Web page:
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Biographical entry Gairdner, Alan Campbell (1900 - 1977)

MRCS 1927; FRCS 1928; MA Oxford, BM BCh 1925; LRCP 1927.

Born
4 July 1900
Surbiton
Died
5 June 1977
Occupation
Genito-urinary surgeon and Neurosurgeon

Details

Alan Campbell Gairdner was born in Surbiton on 4 July 1900. Both his father and grandfather were general practitioners. He was educated at Tonbridge School and, for the last six months of the first world war, served as a pilot in the Royal Flying Corps. After demobilisation he studied medicine at University College, Oxford, and at the London Hospital, qualifying in 1925. He held numerous house appointments at his teaching hospital where he came under the stimulating influence of Russell Howard; he obtained his FRCS in 1928.

He developed an interest in brain surgery and spent six months in Boston, USA, studying under Harvey Cushing. In 1932, soon after his return, he was appointed medical superintendent at St Georges-in-the-East Hospital, and in the same year won the London Hospital Hutchinson Triennial Prize.

In 1934, at the age of 34, he was appointed surgeon to the Royal Devon and Exeter Hospital and the Exeter Clinical Area. During the early years and until the speciality was moved to the regional centre in Bristol, he widened his experience in neurosurgery in addition to a very busy general surgical practice. He volunteered for service in the second world war and served as surgical specialist with the rank of Lieutenant-Colonel RAMC in India and West Africa.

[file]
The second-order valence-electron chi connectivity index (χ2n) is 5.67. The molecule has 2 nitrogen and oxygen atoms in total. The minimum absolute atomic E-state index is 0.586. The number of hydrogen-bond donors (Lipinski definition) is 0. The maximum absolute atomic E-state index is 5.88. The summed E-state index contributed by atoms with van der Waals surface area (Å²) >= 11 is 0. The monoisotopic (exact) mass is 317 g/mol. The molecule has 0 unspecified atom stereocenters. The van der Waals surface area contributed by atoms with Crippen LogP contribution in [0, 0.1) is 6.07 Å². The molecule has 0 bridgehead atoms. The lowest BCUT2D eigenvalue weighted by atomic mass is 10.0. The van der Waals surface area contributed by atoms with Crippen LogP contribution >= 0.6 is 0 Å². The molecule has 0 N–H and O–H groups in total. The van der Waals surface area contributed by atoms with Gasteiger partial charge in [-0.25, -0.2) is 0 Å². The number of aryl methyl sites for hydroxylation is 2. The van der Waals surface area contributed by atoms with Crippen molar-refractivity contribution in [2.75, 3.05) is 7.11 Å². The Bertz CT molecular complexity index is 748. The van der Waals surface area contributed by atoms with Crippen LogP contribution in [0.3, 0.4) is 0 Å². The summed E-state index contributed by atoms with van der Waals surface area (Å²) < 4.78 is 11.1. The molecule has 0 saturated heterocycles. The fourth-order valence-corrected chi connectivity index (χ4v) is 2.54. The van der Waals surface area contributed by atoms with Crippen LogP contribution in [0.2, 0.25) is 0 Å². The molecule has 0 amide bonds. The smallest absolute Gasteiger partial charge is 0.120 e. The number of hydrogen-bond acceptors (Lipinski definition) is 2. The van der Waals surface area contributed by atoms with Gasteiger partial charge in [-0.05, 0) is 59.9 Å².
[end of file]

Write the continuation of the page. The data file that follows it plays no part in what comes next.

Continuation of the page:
On his return to Exeter he developed an increasing interest in genito-urinary surgery and pioneered transurethral resection of the prostate with excellent results. He was a careful and gentle surgeon with a special interest in neonatal work and he co-operated closely with his colleagues in paediatrics. Although he published little he communicated his experiences to the Surgical Club of South West England at which meetings he was a regular attender whose opinions were held in high regard. He was a man of few words who did not suffer fools gladly. His somewhat gruff exterior belied the generous and considerate man that he was.

On his retirement he continued to work in the cottage hospitals to help reduce the waiting lists. Failing health in his last few years prevented him from enjoying to the full his hobbies of farming, fishing and shooting, but he was uncomplaining and staunchly supported by his wife. They had two daughters and a son. He died on 5 June 1977, aged 76.

Sources used to compile this entry: [Brit med J 1977, 2, 270].

The Royal College of Surgeons of England